Presented in a hazy red gloom, Shi Yong's A Bunch of Happy Fantasies simultaneously explores illusion, poetry and installation. Spread across the artwork are virtually indecipherable Chinese poems that appear upside down and cryptic, having been written by a friend of the artist in an opium-induced daze. Forming seemingly random sentences and ideas – like 'roses made from water' – Shi Yong took this calligraphy and created an installation that ponders the idea that fantasy is inseparable from reality. Featured in its own dedicated space at the NGV, this work alone makes visiting A Fairy Tale in Red Times well worth it.

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ZHU JINSHI 朱金石: THE SHIP OF TIME (2018)

Undoubtedly one of the most intricate works on display throughout A Fairy Tale in Red Times, Zhu Jinshi's The Ship of Time is hard to miss as it fills a cavernous space hanging from above. Delicately produced, its massive cylinder form was created from 14,000 sheets of xuan paper, 1800 pieces of fine bamboo and 2000 cotton threads. Appearing for the first time in Australia, the work represents a journey into the past with the fireproof xuan paper being collected from ancient villages dotted across the Yellow Mountains. Meanwhile, the work also references the prominent Chinese philosopher Zhuangzi, whose parable, The Empty Boat, encourages people to discard their ego and anxiety.

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SU MENG-HUNG 蘇孟鴻: THE ALBUM OF IMMORTAL BLOSSOMS IN AN EVERLASTING SPRING BY GUISEPPE CASTIGLIONE (2012)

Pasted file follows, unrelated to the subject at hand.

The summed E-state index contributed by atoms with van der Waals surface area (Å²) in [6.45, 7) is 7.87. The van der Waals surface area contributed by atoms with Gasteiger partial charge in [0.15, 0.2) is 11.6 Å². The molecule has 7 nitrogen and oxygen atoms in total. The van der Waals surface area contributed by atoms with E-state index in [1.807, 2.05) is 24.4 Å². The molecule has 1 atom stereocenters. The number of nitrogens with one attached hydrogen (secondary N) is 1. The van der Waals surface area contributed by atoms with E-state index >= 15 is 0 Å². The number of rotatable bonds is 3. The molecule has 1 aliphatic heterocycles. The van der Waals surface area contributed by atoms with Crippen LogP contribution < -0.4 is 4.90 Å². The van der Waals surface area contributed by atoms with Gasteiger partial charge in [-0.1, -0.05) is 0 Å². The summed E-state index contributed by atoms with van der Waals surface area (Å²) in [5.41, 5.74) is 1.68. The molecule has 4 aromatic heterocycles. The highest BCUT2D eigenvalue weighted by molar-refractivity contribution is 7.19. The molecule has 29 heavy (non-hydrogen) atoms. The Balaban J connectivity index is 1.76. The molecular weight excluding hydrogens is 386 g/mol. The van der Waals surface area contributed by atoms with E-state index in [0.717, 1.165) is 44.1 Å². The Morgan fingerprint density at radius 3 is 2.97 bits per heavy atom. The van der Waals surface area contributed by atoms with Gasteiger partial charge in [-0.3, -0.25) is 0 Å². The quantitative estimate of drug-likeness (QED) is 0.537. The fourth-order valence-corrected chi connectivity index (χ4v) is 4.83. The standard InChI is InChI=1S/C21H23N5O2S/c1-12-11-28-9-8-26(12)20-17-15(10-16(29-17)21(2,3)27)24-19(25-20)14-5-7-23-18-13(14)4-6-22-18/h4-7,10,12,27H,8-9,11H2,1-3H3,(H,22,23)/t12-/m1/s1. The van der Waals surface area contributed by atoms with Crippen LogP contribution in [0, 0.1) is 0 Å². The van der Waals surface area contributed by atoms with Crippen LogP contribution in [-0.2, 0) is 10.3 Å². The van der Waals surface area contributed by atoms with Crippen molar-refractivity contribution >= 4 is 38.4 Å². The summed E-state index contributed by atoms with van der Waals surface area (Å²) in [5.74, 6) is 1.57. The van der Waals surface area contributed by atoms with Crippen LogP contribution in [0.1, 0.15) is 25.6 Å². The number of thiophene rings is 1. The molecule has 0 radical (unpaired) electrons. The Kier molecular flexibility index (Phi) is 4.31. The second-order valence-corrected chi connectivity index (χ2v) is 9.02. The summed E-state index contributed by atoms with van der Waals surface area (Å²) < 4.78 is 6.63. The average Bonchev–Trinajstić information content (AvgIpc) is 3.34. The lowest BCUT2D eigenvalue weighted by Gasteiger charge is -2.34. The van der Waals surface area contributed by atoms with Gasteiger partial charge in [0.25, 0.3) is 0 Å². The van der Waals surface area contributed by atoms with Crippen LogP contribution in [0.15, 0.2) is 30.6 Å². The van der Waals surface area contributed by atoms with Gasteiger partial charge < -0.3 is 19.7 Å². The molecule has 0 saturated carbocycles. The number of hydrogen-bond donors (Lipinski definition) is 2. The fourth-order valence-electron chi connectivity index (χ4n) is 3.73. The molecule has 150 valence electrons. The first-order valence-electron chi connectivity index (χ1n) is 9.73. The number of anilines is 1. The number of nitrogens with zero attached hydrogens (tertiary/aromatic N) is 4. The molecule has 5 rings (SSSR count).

You likely haven't heard of the 17th century Italian Jesuit missionary and painter Giuseppe Castiglione, but his work had a profound effect on artist Su Meng-Hung. Having worked within the imperial courts of three Chinese emperors, Castiglione was one of the early artists to combine both western and Chinese painting techniques to great success, while also contributing European architectural styling to a variety of Chinese royal palaces and gardens. Bringing new life to Castiglione's art, Meng-Hung borrows the ancient artist's creative lexicon and fuses it with his own interest in life and death, empires, and the nature of art in a globalised world.

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ZHAO ZHAO 赵赵: CONSTELLATIONS (2017)

Training under the guise of China's most provocative artist Ai Weiwei, fellow conceptual artist Zhao Zhao follows closely in his mentor's footsteps with his Constellations series. Having observed photographs of bullet holes found in the aftermath of the Tiananmen Square protests in 1989, Zhao decided to delve into to the concepts of violence and the endless passage of time. To create his ongoing work, he fired a gun into sheets of glass and painted over the resulting damage. Zhao later decided to team up with his mother to replicate these spidery splinters — but, this time, across a massive three-metre work of silk embroidery.

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A Fairy Tale in Red Times: works from the White Rabbit Collection is on now and free to attend at NGV International, St Kilda Road, Melbourne until October 6, 2019.

Images: Tom Ross for NGV. 

Published on May 13, 2019 by Hudson Brown